Since then, Cameraria ohridella has spread at an average of 60 Km per year across western Europe reaching England in 2002, where it is now widespread, causing the leaves of horse chestnut trees (Aesculus hippocastanum) to turn brown, wither and fall off by late summer. Devastating though this attack appears, the general health of the trees seems not to be unduly affected since they come back into leaf and grown normally the following spring.

Although this moth was a newly-discovered species in 1985, specimens of it were accidentally collected and pressed in botanical specimens as early as 1879 only to be rediscovered when a team of researchers carried out a systematic search of specimens stored in herbaria.

Determining the native geographic range or origin of alien invasive species is crucial to developing invasive species management strategies. However, the necessary historical dimension is often lacking. The origin of the highly invasive horse-chestnut leaf-mining moth Cameraria ohridella has been controversial since the insect was first described in 1986 in Europe. Here, we reveal that herbarium collections across Europe indicate a Balkan origin for C ohridella. We successfully amplified nuclear DNA and mitochondrial DNA barcode fragments from larvae pressed within leaves of herbarium samples collected as early as 1879. These archival sequences confirm an identity of C ohridella and set back its history in Europe by more than a century. The herbarium samples uncovered previously unknown mitochondrial haplotypes and locally undocumented alleles, showing local outbreaks of C ohridella back to at least 1961 and dynamic frequency changes that may be associated with road development. This case history demonstrates that herbaria are greatly underutilized in studies of insect–plant interactions, herbivore biodiversity, and invasive species' origins.

David C Lees, H Walter Lack, Rodolphe Rougerie, Antonio Hernandez-Lopez, Thomas Raus, Nikolaos D Avtzis, Sylvie Augustin, and Carlos Lopez-Vaamonde 2011.
Tracking origins of invasive herbivores through herbaria and archival DNA: the case of the horse-chestnut leaf miner.
Frontiers in Ecology and the Environment 9: 322–328.

Spread of C ohridella from the Balkans.
Examination of the DNA from these preserved specimens shows that there have been two or three significant changes which have almost certainly caused the sudden explosion of this moth from its probable homeland in the Balkans, one of them genetic and two environmental. The interesting thing about the genetic change is that it seems to have been in the mitochondrial DNA.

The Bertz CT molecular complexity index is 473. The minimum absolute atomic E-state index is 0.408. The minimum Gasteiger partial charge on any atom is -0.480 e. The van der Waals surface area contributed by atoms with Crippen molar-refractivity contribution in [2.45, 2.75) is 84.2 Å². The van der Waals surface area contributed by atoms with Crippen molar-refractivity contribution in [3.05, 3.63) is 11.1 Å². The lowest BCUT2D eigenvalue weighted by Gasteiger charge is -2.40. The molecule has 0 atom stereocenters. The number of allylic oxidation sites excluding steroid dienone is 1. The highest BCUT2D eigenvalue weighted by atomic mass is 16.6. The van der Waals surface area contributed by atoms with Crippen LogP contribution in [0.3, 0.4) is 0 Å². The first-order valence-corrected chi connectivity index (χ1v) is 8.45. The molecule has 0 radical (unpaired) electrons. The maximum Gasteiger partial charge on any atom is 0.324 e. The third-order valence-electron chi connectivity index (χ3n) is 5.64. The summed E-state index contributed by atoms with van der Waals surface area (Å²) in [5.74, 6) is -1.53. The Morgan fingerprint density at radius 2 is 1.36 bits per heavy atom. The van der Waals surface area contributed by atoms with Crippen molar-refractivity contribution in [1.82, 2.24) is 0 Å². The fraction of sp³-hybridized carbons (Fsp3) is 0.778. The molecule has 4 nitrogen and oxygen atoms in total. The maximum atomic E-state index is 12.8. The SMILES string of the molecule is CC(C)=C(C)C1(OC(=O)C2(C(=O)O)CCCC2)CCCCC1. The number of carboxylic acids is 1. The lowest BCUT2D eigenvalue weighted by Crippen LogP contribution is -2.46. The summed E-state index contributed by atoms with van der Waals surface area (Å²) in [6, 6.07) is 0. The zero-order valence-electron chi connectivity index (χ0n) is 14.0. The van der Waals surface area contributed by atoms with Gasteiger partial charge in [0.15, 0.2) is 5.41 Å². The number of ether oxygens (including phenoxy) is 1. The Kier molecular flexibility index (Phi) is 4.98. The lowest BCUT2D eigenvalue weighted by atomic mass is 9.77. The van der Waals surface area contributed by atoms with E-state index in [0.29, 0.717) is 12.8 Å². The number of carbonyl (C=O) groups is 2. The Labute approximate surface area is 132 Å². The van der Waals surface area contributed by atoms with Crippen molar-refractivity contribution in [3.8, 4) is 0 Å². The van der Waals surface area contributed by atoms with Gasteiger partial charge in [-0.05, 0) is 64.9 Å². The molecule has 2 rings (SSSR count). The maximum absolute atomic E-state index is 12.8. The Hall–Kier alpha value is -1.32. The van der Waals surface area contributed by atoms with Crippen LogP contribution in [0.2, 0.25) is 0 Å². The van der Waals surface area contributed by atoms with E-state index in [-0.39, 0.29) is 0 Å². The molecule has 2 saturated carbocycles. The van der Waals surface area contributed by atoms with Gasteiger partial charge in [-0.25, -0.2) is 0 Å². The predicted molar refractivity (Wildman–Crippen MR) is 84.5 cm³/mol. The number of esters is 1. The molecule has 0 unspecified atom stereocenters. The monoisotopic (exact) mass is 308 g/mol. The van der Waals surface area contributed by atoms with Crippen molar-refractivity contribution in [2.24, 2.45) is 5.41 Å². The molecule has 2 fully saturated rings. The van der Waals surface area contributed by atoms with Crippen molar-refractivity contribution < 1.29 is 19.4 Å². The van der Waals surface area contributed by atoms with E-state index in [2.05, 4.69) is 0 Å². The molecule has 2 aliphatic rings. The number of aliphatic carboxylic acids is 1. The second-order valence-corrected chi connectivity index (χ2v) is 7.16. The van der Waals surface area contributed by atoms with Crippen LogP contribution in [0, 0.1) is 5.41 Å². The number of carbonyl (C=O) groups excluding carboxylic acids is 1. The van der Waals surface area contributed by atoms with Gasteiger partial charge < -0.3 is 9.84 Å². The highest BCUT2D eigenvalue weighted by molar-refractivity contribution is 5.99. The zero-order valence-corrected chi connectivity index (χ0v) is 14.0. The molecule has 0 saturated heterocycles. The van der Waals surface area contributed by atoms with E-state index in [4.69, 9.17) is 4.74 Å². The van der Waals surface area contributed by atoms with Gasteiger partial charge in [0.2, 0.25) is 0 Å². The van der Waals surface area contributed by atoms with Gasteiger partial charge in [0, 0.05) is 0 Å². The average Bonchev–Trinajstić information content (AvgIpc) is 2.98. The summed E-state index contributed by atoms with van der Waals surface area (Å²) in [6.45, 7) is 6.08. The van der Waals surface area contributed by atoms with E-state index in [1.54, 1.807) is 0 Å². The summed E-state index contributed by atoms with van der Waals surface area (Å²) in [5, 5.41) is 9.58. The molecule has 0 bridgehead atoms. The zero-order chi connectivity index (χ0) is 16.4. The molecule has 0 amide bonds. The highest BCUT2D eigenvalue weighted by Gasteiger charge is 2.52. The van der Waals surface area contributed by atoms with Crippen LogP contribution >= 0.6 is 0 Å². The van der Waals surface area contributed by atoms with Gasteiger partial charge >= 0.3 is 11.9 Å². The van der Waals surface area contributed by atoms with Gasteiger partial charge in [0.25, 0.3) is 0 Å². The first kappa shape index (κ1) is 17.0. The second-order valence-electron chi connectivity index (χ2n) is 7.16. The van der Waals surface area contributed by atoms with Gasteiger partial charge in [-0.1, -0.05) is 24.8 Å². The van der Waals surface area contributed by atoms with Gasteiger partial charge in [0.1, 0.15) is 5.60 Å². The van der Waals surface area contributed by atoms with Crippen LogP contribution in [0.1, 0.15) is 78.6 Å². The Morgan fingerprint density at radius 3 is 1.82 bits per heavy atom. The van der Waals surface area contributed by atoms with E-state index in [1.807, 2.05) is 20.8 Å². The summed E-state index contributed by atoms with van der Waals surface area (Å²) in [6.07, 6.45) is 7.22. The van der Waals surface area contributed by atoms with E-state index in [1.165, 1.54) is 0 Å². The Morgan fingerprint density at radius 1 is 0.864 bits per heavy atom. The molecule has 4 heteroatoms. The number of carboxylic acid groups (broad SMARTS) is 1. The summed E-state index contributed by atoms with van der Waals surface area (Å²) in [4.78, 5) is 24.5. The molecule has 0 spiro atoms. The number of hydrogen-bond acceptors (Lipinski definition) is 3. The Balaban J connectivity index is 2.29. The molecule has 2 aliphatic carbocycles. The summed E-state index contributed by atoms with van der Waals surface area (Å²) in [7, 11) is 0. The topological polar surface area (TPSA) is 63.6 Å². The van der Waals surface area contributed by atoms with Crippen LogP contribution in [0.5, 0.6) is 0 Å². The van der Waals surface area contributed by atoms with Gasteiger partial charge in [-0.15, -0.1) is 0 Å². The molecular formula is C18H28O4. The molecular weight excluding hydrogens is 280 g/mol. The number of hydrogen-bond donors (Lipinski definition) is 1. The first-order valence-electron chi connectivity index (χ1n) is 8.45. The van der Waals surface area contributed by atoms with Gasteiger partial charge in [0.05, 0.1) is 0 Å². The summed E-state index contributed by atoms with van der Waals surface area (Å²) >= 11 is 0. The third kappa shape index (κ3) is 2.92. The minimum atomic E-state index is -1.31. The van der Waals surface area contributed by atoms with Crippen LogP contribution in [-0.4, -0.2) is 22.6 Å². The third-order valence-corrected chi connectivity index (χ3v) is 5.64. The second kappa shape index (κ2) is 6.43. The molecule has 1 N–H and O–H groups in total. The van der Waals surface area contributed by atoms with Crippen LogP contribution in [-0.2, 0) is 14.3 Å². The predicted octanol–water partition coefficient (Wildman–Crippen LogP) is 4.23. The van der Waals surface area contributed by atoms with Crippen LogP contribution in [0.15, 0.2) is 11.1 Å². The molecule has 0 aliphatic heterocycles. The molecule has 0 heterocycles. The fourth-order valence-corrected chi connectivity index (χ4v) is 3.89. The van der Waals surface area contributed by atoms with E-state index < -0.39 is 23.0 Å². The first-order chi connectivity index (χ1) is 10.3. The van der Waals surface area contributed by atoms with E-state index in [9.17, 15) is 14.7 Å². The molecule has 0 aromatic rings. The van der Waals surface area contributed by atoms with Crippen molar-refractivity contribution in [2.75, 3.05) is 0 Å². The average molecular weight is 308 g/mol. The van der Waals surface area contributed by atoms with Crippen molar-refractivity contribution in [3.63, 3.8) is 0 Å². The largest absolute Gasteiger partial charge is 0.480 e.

Of the thirty known mitochondrial haplotypes occurring in the Balkans, only three, known as A, B and C are known to have moved into the rest of Europe of which haplotype A is the dominant form. This probably represents a new haplotype which somehow has enabled C ohridella to colonise new environments, something which may have been aided by a succession of years of above average temperature and below average rainfall across Europe. However, hot dry weather as such does not seem to suit the moth judging by its failure so far to invade the Iberian Peninsula.

The second environmental change which may have facilitated the initial expansion out of the Balkans was increased road building - the moths are known to be transported accidentally by road goods vehicles.

So we have an example of a genetic change, in the presence of fortuitous environmental change, leading to a massive increase in population and range of a species but seemingly restricted to just three of the thirty mitochondrial haplotypes and predominantly just one of them. This illustrates the founder effect, in which a small, and therefore genetically unrepresentative, founder population moves out of its normal range into new territory and then moves quickly out into the new territory by a process which increases the proportion of the alleles which facilitated the expansion in the first place, so, for example, the genetic profile of C ohridella in, say, southern England, may be very different to that in the Balkans.